I see tonight that Adam Riess of the Space Telescope Science Institute in Maryland won a MacArthur Genius grant for $500,000. Which is great for him. But it must have been a tricky decision. Saul Perlmutter ('s group) and Adam Riess ('s group) went head-to-head in discovering the acceleration of the expansion of the universe, and to date both have received nearly equal recognition of it (for example, they shared the 2007 Gruber Prize), and I think it's generally acknowledged that, if a Nobel Prize is given to this discovery (and it most probably will be), both would share it. This is one of the first asymmetries in their recognition.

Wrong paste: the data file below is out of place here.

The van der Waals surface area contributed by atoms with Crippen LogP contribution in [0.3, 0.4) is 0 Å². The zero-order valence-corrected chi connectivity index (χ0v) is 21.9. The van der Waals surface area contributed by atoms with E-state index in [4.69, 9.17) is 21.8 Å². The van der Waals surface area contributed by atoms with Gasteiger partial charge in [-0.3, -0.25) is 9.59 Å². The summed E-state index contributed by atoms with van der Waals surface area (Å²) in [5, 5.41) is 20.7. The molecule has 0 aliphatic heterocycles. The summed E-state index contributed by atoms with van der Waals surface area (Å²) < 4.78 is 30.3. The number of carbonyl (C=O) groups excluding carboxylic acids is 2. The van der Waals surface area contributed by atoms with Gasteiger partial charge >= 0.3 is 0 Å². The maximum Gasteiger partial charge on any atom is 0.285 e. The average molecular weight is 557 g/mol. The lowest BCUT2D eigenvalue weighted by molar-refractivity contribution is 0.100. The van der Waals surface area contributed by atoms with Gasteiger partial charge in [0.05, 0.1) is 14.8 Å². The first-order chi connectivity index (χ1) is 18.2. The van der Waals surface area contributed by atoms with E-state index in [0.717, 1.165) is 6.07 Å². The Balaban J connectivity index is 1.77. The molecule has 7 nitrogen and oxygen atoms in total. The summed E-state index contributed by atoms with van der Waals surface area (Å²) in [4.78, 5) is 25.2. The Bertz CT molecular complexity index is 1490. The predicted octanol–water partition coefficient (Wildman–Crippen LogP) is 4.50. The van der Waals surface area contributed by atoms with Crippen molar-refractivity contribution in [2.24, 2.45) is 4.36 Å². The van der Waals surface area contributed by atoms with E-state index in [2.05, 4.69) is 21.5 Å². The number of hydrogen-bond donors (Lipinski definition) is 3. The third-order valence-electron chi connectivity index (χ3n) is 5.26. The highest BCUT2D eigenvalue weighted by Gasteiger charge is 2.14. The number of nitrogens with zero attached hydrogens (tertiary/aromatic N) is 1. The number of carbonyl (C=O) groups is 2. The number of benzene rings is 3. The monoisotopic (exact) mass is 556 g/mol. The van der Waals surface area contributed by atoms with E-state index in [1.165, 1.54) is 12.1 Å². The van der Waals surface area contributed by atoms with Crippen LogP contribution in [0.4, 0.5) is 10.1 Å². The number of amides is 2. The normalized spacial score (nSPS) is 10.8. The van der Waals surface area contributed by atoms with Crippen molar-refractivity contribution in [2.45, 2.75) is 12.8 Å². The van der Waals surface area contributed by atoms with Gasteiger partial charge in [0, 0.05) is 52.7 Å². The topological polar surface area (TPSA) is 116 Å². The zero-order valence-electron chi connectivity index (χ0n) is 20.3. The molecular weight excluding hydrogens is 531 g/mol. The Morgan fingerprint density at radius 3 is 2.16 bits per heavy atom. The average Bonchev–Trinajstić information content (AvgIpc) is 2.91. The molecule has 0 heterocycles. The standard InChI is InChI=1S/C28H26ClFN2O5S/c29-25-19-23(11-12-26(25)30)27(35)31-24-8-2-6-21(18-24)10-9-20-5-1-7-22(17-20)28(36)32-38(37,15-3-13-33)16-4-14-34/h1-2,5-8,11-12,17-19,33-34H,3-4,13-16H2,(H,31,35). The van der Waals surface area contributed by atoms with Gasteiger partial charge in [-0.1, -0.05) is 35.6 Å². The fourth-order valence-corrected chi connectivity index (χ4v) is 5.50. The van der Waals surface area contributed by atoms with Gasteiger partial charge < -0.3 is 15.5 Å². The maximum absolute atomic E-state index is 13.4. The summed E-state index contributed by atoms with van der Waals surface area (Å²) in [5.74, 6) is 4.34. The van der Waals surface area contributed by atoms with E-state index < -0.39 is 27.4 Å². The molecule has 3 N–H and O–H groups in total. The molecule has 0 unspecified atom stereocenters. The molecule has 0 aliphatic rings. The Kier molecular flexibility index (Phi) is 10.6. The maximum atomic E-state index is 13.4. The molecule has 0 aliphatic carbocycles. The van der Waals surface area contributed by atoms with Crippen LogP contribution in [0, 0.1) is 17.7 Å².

PS: I wrote a profile of Saul Perlmutter that appeared in this April's Scientific American, and Robert Kischner (from Harvard, of Reiss's group) and I had an exchange of comments in the August issue of SciAm. I looked into this issue of priority a good bit, and thought that Kutner's own interpretation of "Getting it First" (Perlmutter) versus "Getting it Right" (Riess) was pretty much right, if perhaps a bit slanted towards Riess and away from Perlmutter. Though I didn't interview Riess and I admit it's a very tricky, touchy subject. Lots of fodder for future science historians.